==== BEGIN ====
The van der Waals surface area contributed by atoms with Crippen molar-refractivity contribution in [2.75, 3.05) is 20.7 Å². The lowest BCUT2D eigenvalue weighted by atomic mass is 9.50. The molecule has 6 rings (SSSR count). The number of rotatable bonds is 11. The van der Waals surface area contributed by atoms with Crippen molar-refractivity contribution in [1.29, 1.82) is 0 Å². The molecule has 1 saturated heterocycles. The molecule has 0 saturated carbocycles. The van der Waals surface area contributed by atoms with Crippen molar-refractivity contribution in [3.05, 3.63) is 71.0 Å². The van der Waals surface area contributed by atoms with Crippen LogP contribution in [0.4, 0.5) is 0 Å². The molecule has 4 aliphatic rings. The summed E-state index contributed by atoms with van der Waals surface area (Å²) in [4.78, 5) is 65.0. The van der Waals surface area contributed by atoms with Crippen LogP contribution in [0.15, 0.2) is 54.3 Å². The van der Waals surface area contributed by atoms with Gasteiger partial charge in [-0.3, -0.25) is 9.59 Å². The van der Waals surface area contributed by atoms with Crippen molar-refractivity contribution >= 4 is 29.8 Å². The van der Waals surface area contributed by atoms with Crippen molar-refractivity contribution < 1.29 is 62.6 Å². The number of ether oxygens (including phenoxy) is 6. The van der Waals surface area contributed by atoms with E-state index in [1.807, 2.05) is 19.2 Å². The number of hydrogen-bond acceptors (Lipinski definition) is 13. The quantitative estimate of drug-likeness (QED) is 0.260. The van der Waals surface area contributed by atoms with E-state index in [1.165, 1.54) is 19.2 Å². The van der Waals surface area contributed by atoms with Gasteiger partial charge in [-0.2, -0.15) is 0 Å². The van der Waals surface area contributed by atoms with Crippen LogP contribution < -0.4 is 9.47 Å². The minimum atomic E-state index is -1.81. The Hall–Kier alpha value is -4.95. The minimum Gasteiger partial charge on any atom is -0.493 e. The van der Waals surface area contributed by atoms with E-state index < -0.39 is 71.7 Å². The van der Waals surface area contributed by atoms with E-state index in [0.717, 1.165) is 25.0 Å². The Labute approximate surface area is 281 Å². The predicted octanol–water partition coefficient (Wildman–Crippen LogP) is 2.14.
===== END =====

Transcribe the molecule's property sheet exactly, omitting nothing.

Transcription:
The van der Waals surface area contributed by atoms with Crippen molar-refractivity contribution in [2.75, 3.05) is 20.7 Å². The lowest BCUT2D eigenvalue weighted by atomic mass is 9.50. The molecule has 6 rings (SSSR count). The number of rotatable bonds is 11. The van der Waals surface area contributed by atoms with Crippen molar-refractivity contribution in [1.29, 1.82) is 0 Å². The molecule has 1 saturated heterocycles. The molecule has 0 saturated carbocycles. The van der Waals surface area contributed by atoms with Crippen molar-refractivity contribution in [3.05, 3.63) is 71.0 Å². The van der Waals surface area contributed by atoms with Crippen LogP contribution in [0.4, 0.5) is 0 Å². The molecule has 4 aliphatic rings. The summed E-state index contributed by atoms with van der Waals surface area (Å²) in [4.78, 5) is 65.0. The van der Waals surface area contributed by atoms with Crippen LogP contribution in [0.15, 0.2) is 54.3 Å². The van der Waals surface area contributed by atoms with Gasteiger partial charge in [-0.3, -0.25) is 9.59 Å². The van der Waals surface area contributed by atoms with Crippen molar-refractivity contribution >= 4 is 29.8 Å². The van der Waals surface area contributed by atoms with Crippen molar-refractivity contribution < 1.29 is 62.6 Å². The number of ether oxygens (including phenoxy) is 6. The van der Waals surface area contributed by atoms with E-state index in [1.807, 2.05) is 19.2 Å². The number of hydrogen-bond acceptors (Lipinski definition) is 13. The quantitative estimate of drug-likeness (QED) is 0.260. The van der Waals surface area contributed by atoms with E-state index in [1.165, 1.54) is 19.2 Å². The van der Waals surface area contributed by atoms with Gasteiger partial charge in [-0.2, -0.15) is 0 Å². The van der Waals surface area contributed by atoms with Crippen LogP contribution < -0.4 is 9.47 Å². The minimum atomic E-state index is -1.81. The Hall–Kier alpha value is -4.95. The minimum Gasteiger partial charge on any atom is -0.493 e. The van der Waals surface area contributed by atoms with E-state index < -0.39 is 71.7 Å². The van der Waals surface area contributed by atoms with E-state index in [0.717, 1.165) is 25.0 Å². The Labute approximate surface area is 281 Å². The predicted octanol–water partition coefficient (Wildman–Crippen LogP) is 2.14.